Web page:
Susannah Shops: The sweet smell of Sisley

 

It has taken me no less than 40 years to realise what health experts have known all along: that sunscreens actually work.

Like many a sun-starved English person (not to mention mad dog), until that point, and ignoring the advice of my elders and betters, I was of the traditional 'make the most of any fair weather and fry' mindset. It might have been the words 'German', 'tourist' and 'August' that finally made the penny drop, but drop, if not for the most politically correct reasons, it finally did. And now, when the sun shines, I'm factor 15-plus all the way.

Is it, though, strictly seemly to spend upwards of £100 for a single tube of sunscreen for the face, not much less than that for a body spray, and then more again for the world's most heavenly after-sun preparations, dry skin and hair oil, tan enhancer...? The list goes on.

That, of course, is a matter of opinion – not to mention budget. But while it is doubtless true that any sunscreen – Boots-own brand, Nivea, Ambre Solaire, and so forth – might do its job perfectly well, Sisley remains purveyor of the loveliest sun-protection products in the world.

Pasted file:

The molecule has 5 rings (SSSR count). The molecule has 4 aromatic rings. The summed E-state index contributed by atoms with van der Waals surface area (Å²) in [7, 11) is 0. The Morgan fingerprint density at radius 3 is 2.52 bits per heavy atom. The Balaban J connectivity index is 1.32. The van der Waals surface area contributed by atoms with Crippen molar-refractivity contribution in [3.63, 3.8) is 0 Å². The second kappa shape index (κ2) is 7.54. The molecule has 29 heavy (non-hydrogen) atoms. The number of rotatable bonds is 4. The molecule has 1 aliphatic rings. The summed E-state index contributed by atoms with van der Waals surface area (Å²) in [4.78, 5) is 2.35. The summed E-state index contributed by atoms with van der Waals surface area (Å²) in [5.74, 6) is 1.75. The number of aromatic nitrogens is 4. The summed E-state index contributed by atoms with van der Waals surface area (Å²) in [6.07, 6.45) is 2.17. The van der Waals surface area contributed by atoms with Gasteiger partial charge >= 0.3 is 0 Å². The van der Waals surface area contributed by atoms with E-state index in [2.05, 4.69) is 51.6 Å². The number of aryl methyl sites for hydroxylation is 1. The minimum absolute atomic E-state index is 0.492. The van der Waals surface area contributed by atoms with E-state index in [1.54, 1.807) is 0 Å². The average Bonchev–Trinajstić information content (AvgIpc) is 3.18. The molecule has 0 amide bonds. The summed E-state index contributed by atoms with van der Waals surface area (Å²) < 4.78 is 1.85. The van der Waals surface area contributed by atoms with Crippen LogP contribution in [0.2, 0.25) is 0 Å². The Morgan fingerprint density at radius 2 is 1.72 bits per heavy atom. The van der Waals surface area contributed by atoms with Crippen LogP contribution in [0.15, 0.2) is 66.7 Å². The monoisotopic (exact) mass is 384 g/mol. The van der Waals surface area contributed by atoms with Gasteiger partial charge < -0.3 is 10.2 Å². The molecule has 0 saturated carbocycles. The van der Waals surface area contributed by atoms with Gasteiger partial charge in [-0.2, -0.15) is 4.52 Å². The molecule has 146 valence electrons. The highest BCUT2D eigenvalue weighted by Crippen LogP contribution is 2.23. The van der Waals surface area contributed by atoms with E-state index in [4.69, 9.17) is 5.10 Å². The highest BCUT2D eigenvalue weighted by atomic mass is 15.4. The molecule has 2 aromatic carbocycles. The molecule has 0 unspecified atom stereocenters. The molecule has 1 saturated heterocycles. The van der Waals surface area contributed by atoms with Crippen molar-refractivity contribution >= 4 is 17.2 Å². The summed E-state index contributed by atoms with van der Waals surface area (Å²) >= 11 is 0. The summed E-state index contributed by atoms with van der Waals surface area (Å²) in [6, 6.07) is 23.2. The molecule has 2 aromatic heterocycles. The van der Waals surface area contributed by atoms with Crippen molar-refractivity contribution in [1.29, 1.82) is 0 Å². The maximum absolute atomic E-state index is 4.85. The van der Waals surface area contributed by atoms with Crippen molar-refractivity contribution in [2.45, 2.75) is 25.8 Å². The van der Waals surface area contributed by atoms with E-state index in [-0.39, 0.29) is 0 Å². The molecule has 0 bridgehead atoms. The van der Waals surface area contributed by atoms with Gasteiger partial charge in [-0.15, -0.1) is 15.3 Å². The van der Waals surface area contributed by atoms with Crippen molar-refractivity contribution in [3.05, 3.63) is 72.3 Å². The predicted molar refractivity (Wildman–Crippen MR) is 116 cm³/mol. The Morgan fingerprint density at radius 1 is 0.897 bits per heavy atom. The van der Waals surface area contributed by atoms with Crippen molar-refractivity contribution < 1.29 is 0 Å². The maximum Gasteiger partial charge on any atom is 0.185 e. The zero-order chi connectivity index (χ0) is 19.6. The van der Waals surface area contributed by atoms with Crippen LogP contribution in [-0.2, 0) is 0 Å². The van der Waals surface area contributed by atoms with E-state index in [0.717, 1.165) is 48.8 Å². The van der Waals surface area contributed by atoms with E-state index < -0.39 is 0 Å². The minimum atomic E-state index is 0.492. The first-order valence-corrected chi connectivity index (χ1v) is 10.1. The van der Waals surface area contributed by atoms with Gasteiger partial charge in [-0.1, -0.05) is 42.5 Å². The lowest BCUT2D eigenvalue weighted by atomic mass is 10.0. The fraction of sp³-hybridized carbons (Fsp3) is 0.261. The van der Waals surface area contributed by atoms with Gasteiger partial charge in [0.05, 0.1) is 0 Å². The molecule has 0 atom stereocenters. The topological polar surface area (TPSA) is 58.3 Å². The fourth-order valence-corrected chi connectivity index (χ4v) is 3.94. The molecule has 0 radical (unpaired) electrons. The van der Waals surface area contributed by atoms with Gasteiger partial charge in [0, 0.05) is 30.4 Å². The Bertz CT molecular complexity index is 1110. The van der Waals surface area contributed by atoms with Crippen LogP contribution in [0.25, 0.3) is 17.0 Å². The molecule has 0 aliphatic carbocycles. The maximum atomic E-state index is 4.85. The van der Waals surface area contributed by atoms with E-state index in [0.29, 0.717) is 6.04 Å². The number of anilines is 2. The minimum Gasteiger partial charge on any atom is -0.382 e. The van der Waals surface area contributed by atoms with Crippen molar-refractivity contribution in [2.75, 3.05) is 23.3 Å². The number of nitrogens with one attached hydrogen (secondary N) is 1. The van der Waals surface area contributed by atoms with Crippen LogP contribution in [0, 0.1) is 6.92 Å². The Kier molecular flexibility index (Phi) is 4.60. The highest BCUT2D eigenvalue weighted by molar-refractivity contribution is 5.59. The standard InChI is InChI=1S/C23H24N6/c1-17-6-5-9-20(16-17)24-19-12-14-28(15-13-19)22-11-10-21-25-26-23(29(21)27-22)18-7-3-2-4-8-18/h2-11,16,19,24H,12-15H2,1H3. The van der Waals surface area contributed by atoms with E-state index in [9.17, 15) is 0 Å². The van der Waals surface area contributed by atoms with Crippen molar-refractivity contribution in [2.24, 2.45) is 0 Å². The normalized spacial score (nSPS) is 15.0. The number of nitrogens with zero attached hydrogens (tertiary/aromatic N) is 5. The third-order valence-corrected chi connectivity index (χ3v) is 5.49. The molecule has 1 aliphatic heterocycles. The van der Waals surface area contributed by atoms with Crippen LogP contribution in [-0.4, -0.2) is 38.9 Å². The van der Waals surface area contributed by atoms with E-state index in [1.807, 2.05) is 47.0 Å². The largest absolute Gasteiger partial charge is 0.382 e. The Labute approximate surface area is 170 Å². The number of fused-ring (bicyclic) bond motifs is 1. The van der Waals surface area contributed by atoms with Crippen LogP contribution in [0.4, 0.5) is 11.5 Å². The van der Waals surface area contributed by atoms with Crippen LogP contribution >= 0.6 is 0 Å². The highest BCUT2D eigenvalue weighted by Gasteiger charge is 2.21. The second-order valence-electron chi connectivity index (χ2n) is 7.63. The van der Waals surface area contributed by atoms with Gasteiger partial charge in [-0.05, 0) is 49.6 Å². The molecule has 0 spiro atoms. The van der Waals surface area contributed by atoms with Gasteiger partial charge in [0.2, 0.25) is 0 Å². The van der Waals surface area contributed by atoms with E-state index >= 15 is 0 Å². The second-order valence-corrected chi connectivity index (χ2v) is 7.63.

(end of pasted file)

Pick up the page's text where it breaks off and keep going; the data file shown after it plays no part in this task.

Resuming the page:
Like many a lesson learnt in life, my mother taught me this one, having been a Sisley-phile for as long as I can remember. The delicate aroma of essential oils, including, most prominently, geranium and lavender, that is the hallmark of the name in question, have an effect on my senses that might not unreasonably be described as Proustian.

Sisley sun care is moisturising – heavily moisturising, adding suppleness to even the driest of skin types – lightweight and even the total block is quickly absorbed into the skin. My favourites are Sisley Fluid Body suncream, SPF 30 – it's a delicate mist so very easy to apply – Sunleya, SPF 15 for face and décolletage which I use all year round, Crème Reparatrice for face and body after sun exposure, and Sisley Body Sun Oil, SPF 6 which, given its low protection status, is more of a highly indulgent, cosmetic and – be warned – far from accessibly priced afterthought.

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